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The Armor Experience
Photo/Courtesy of Museum of American Armor

I pull on my helmet, snap the buttons of my olive-drab shirt and follow my squad leader’s instructions as my fellow troopers and I march out of the hangar in single file to a waiting personnel carrier. As we pull out of the parking lot, closely followed by a Sherman tank and an M18 Hellcat tank destroyer, my first thought is “I can’t believe I’m just a few miles from the Long Island Expressway.”

I’m part of the Armor Experience, a military reenactment presented by the Museum of American Armor that makes you part of the action. As the armored vehicles roll through the countryside, it’s easy to forget 2019 suburbia and place yourself in the imagined setting: 1944 Normandy, a few miles from the beaches about a week after D-Day. The coast is secure, but now it’s time for Allied forces to push inland and drive the Nazis out of Fortress Europe. We see members of our platoon gathering intelligence from the French Resistance. All the tourists—like my son and I—watch from vehicles, taking part as costumed participants, even though our helmets are there for protection from wayward branches, rather than flying shrapnel. An army of volunteers is suited up for the more serious roles of tromping through the brush, with rifles in hand, and driving these amazing armored vehicles. We pull into the open, and there’s a German pillbox. Our guys open fire. The enemy fires back. After the pop-pop-pop report of small arms ammo (blanks, of course) there’s a puff of smoke as an enemy mortar takes out the Sherman. The Hellcat opens up its 76-mm cannon in response, shooting a few rounds with a boom that makes me happy that I’ve put in my earplugs. (Spoiler alert: the Americans win.) We move on, triumphant and exuberant. The Armor Experience lasts about two hours—from suiting up to rolling back into the compound—and requiress a mere $100 donation. If you’ve dreamed of seeing WWII vehicles on the prowl, this is for you. Afterward, you can tour the museum proper and eye these vehicles (and many more) up close, and query the knowledgeable staff about their details. Visit museumofamericanarmor.com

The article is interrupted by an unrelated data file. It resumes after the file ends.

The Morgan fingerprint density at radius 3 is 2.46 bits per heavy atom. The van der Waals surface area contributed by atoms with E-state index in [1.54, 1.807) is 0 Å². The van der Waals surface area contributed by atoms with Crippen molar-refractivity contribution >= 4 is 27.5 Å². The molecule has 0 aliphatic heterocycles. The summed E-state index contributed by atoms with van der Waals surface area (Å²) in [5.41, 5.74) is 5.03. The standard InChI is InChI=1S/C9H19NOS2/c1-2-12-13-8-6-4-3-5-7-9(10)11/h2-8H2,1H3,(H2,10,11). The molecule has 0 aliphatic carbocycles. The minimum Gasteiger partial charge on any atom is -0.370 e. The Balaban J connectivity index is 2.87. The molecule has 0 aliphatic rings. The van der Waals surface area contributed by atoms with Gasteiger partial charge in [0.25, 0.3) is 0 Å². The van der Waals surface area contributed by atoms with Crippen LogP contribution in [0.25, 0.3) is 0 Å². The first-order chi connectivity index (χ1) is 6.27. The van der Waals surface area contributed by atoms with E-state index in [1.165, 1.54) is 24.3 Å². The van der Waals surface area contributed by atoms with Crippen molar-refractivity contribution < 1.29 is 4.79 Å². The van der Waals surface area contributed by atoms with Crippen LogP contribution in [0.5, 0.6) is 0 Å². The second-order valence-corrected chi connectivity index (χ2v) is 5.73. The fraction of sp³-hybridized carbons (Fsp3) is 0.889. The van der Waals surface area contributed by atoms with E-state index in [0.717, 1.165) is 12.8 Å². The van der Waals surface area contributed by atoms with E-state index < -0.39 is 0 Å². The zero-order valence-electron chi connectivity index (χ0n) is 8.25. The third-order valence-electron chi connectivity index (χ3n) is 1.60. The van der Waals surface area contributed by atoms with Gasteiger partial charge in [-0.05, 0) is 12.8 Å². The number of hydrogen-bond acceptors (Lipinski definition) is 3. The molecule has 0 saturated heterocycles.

Fun

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